Brideshead was adapted for the stage by Bryony Lavery its based on a book written by Evelyn Waugh and first published in 1945. Brideshead Revisited is set around the life of an aristocratic family in England between World War I and World War II. The play is presented from the point of view of Charles Ryder, who is an army officer in World War II. When the play opens with Charles remembering the events around the countryseat of Brideshead. It his memory of events that the play centers around.
Here are some things we worked into the sound design.
Memory is a major theme of the play; in design meetings we discussed how memories are triggered and what happens in your mind at the time. There was a discussion of the language of memory portrayal in film, which often utilizes reverb and the sense that memories sometimes seem to approach from a distance. I knew that would mean playing with a sound heavy with reverb and then getting closer and dryer and landing a moment before the action on stage took up the dialogue or sound in real time.
A lot of the creative team had memories from childhood that were attached to certain sounds and birds seemed to dominate this. I grew up in the East End of London, and I have memories of lying in bed in the early morning listening to seagulls. (The sound of London birds is the sound of seagulls for me. I know they don’t often make it into the collective agreement of how London sounds, but if you are within a mile of the river then there are seagulls) So I knew birds would feature in the sound design. Memory in relation to sound, often revovles around phrases that we play to ourselves over and over in our heads. Doubling of dialogue was also something I thought we could work into the
We wanted the process of story telling to be visible to the audience; the cast handles the scene changes on stage, setting up and changing the props. They also set microphones on stage and perform some on stage Foley.
Alcohol is a big part of the first section of the play, and we worked on amplifying the sound of wine being poured to emphasize that point.
We used radio mics, but not every cast member received a dedicated mic. Ryder, who did a lot of the narrating/ remembering of the play, wore a radio mic. His mic was used to change the tone of his narration and to put him in a different space for those bits of the play rather than for amplification. I was using it in a different way than when I would use a radio mic for `musical theatre. If you can imagine BBC radio drama announcer, that’s the kind of sound I was going for.
Some of the play took place in Venice in an old house. As this was a static talking head moment of the play, I used one of the two 414s on a stand to pick up the voices and send it to some gentle short reverb to help give the sense of being in a big stone house.
Scene changes were marked with music and soundscapes were woven together. The composer (Chris Madin) and I worked closely together to get the tone of these transitions right and to carve out or give room to the dialogue that surrounded the transitions.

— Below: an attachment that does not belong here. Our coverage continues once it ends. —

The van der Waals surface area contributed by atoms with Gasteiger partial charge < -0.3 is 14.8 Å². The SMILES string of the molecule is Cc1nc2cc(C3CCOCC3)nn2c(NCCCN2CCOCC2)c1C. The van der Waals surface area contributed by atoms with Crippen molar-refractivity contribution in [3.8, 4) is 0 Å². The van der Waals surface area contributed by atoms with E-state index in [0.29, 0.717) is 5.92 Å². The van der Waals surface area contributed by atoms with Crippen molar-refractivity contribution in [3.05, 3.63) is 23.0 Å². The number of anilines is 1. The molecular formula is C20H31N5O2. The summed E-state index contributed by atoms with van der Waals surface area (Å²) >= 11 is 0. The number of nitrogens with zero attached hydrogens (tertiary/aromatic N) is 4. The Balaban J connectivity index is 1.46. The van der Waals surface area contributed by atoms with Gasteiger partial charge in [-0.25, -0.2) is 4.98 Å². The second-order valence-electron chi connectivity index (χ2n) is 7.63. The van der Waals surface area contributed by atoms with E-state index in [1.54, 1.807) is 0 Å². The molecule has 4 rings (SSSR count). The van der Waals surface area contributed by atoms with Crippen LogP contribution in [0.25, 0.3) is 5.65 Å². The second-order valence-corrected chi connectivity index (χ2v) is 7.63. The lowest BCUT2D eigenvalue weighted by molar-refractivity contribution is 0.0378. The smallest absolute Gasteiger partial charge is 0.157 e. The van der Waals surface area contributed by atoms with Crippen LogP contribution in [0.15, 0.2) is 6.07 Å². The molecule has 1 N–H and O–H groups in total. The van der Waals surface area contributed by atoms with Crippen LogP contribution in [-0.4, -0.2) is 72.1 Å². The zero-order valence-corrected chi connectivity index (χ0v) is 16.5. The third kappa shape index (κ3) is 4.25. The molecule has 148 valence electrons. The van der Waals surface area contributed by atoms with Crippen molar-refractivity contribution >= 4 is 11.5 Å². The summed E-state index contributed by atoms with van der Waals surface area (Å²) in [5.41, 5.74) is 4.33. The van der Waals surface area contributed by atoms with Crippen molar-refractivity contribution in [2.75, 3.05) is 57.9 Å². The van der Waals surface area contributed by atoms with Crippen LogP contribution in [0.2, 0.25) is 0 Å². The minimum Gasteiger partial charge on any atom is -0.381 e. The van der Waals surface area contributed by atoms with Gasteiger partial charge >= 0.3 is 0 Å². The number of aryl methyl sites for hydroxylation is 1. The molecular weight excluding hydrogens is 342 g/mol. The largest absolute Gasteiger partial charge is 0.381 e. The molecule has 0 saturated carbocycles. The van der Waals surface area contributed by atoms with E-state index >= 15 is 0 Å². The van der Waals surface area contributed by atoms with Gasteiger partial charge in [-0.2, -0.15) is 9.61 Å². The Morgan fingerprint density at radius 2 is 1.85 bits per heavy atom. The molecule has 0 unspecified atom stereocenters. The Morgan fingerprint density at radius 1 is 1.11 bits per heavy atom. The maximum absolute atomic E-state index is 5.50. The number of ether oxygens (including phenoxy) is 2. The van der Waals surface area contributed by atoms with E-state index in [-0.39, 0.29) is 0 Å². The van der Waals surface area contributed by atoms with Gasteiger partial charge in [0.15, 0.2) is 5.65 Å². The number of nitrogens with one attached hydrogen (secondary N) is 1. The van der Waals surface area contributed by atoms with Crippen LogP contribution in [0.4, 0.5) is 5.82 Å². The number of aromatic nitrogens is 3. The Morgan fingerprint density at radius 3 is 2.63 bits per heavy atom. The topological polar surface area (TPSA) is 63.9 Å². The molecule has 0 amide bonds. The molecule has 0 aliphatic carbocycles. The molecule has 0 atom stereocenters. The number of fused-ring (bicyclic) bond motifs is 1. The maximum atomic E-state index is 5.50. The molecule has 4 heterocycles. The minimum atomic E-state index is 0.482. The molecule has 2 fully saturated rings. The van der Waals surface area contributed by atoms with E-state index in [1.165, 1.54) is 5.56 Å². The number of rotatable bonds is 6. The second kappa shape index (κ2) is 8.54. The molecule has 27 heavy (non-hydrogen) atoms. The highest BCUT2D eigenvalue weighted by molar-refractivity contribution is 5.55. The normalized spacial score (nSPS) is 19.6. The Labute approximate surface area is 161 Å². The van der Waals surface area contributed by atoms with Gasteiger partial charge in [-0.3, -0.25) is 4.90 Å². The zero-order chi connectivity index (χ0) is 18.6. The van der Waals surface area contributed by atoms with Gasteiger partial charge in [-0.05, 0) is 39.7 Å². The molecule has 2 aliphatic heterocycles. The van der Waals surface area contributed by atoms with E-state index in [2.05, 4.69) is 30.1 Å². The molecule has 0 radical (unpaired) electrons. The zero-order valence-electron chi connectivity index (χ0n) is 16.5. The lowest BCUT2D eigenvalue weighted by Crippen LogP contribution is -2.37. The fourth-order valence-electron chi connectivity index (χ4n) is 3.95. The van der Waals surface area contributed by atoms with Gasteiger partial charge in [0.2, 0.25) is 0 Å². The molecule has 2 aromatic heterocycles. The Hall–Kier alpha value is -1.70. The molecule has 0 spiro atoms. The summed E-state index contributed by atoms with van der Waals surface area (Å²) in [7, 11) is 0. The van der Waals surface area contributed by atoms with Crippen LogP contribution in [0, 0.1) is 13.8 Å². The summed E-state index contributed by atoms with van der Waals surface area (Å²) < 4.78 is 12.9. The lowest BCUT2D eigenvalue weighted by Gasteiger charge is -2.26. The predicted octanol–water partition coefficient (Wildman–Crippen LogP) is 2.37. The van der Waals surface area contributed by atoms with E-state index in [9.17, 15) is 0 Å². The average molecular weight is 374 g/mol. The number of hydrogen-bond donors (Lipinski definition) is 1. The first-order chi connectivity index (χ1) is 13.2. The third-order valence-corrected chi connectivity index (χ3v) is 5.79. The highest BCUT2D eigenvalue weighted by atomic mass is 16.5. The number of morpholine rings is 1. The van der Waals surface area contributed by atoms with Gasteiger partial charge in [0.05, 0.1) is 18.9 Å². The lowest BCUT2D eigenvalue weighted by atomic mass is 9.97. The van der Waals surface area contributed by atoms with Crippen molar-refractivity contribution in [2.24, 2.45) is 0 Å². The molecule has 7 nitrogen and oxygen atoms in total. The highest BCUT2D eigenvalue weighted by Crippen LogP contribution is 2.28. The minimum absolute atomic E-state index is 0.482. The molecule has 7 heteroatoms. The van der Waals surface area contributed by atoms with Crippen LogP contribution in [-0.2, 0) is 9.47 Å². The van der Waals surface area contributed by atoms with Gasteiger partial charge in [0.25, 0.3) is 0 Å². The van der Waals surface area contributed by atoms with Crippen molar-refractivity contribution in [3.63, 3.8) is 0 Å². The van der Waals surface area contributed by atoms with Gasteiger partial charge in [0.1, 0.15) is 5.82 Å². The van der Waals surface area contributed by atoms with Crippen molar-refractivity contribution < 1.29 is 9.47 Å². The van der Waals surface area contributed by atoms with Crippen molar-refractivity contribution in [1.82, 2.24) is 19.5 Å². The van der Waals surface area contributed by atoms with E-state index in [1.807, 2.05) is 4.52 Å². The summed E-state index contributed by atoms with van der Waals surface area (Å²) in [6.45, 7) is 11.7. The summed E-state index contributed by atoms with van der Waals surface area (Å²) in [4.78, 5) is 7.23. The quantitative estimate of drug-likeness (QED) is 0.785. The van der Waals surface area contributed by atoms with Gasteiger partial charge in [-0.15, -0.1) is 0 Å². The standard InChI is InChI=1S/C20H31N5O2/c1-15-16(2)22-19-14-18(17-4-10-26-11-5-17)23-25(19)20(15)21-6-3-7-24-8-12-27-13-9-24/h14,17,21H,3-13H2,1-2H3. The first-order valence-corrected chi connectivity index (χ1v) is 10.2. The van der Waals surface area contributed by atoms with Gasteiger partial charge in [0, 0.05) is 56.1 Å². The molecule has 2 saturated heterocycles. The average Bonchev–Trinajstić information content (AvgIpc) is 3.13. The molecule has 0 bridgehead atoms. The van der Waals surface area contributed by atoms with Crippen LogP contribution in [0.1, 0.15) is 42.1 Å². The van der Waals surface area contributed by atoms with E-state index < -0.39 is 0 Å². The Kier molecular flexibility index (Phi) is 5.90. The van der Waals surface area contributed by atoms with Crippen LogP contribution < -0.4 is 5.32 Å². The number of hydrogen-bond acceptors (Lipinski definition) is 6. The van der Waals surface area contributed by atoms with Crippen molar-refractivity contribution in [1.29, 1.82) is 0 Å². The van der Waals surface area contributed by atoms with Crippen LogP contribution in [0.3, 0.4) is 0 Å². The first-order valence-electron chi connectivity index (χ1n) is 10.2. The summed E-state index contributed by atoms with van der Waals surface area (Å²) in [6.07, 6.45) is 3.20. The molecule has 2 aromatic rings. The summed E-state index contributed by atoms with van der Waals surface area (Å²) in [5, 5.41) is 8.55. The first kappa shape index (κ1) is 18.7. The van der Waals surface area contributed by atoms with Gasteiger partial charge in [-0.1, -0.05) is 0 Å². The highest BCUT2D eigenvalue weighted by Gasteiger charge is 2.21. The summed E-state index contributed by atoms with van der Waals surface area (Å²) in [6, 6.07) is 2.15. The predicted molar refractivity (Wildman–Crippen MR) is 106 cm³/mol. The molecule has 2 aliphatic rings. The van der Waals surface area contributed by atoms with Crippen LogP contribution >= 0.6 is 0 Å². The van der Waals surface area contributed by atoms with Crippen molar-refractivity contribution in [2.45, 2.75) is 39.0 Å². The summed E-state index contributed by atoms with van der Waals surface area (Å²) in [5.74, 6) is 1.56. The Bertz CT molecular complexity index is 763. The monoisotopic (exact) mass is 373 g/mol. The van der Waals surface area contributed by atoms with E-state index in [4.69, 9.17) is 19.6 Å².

The plot of Brideshead takes us to Oxford, London, to a country house in Venice, Manhattan and aboard a ship. The moments on board ship were potentially challenging; there was a lot of dialogue in this scene as well as a big storm, and I had to make sure the storm sound effects allowed enough room for the dialogue as well.
There was a division in the way sound effects were reproduced compared to the music in the show. The SFX tended to come from onstage SFX speakers, and the FOH system was primarily reserved for music playback.
The pre-playback was a selection of pre-recorded excerpts of dialogue from the cast. They had been asked to mull over lines of dialogue that they thought were particularly representative of their character. I used these lines in the pre-show to create a repeating slowly building round of whispered memories. The pre-show builds and builds and culminates in a sudden cutoff that leaves Ryder in Brideshead at the end of World War II.
I was fortunate to work with the company during rehearsals. We were able to discover things about the play in a much more cohesive way than if I had just joined the production for technical rehearsals. It was great to be able to play sound and music in the rehearsal room. It helped the cast to build a relationship with the soundscape and for us to integrate the use of microphones into the play. There were a few moments in the play of whispered conversations that the rest of the characters in the play weren’t supposed to hear. They obviously needed to be heard by the audience, these were mostly spoken into a couple of 414’s and routed to FOH.
One of the best discussions I had in my early days as a sound designer was with a vocal coach. We use to discuss listening to the whole play rather than just the elements of the sound design. I found this useful for this production where the amplified and un-amplified voices had to be woven together and although they needed to highlight different moments in the play they all also needed to sound like they were part of the same world.
This post originally appeared on Sound Girls